Australia deal may open Pacific door to UK lawyers – Law Gazette

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The UK trade agreement with Australia – which promises to liberalise legal services – could act as a stepping stone to an 11-country bloc with special provisions to accommodate foreign lawyers, the Gazette understands.

The UK government has formally begun negotiations to join the Comprehensive and Progressive Agreement for Trans-Pacific Partnership (CPTPP), whose current members are Australia, Brunei, Canada, Chile, Japan, Malaysia, Mexico, New Zealand, Peru, Singapore and Vietnam.

Importantly for lawyers, the trans-Pacific agreement has a professional services annex with clauses designed to facilitate the provision of cross-border legal services. While regulators are not bound by the annex, it is expected to address some of the behind-border barriers that currently prevent UK solicitors practising abroad. Specifically, it encourages member countries to allow foreign lawyers to operate on a fly-in, fly-out basis and be integrated fully with domestic lawyers.

Law Society president I. Stephanie Boyce said: ‘Entry to the CPTPP will provide important benefits for the UK services sector given the number of UK businesses that provide services in the Asia-Pacific region, including law firms, financial institutions and consultancies.’

The UK is the first non-signatory to seek accession to the CPTPP so there is no precedent for how long negotiations will last. However, it is believed that the free trade agreement with Australia could aid the UK’s accession.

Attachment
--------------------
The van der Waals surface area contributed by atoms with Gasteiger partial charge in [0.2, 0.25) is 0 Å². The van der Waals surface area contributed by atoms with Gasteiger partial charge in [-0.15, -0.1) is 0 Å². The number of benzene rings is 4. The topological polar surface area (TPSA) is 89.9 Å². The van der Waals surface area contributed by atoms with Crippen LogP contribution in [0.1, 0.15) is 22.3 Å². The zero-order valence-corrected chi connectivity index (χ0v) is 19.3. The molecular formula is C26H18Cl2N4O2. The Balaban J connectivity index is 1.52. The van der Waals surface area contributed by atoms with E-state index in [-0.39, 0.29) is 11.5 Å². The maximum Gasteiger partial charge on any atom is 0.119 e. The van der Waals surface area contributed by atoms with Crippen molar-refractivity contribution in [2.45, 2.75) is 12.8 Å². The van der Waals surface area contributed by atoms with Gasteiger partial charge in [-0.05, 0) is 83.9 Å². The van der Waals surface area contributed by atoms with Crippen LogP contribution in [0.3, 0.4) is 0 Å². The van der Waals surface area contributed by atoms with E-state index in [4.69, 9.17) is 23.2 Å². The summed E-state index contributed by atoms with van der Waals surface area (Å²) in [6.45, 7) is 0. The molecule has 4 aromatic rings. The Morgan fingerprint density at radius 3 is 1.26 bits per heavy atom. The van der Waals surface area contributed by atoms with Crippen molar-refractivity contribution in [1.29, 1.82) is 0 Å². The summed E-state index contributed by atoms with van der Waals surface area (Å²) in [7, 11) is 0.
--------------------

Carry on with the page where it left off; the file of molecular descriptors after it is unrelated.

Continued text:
The Department for International Trade announced an in-principle agreement with Australia last month. The pact confirms and clarifies the right of UK lawyers to practise under their UK title in Australia, and vice versa. It also opens up opportunities for junior lawyers under the youth mobility scheme, which will be available to nationals aged 35 or under for a total stay of up to three years. The requirement to undertake specified regional work – for example, on a farm – will be removed.

The Law Society is now lobbying for a forum for regulatory dialogue between UK and Australian bodies to tackle specific domestic barriers which could impede cross-border practice.

The government is keen to promote UK legal services post-Brexit. Last week, it held a virtual conference with Middle Eastern nations to showcase the strength of UK lawyers. Meanwhile, it said that barriers preventing UK lawyers from practising in India could be removed under an enhanced trade partnership. Foreign lawyers are not currently permitted to practise in India and there is no requalification system for foreign lawyers.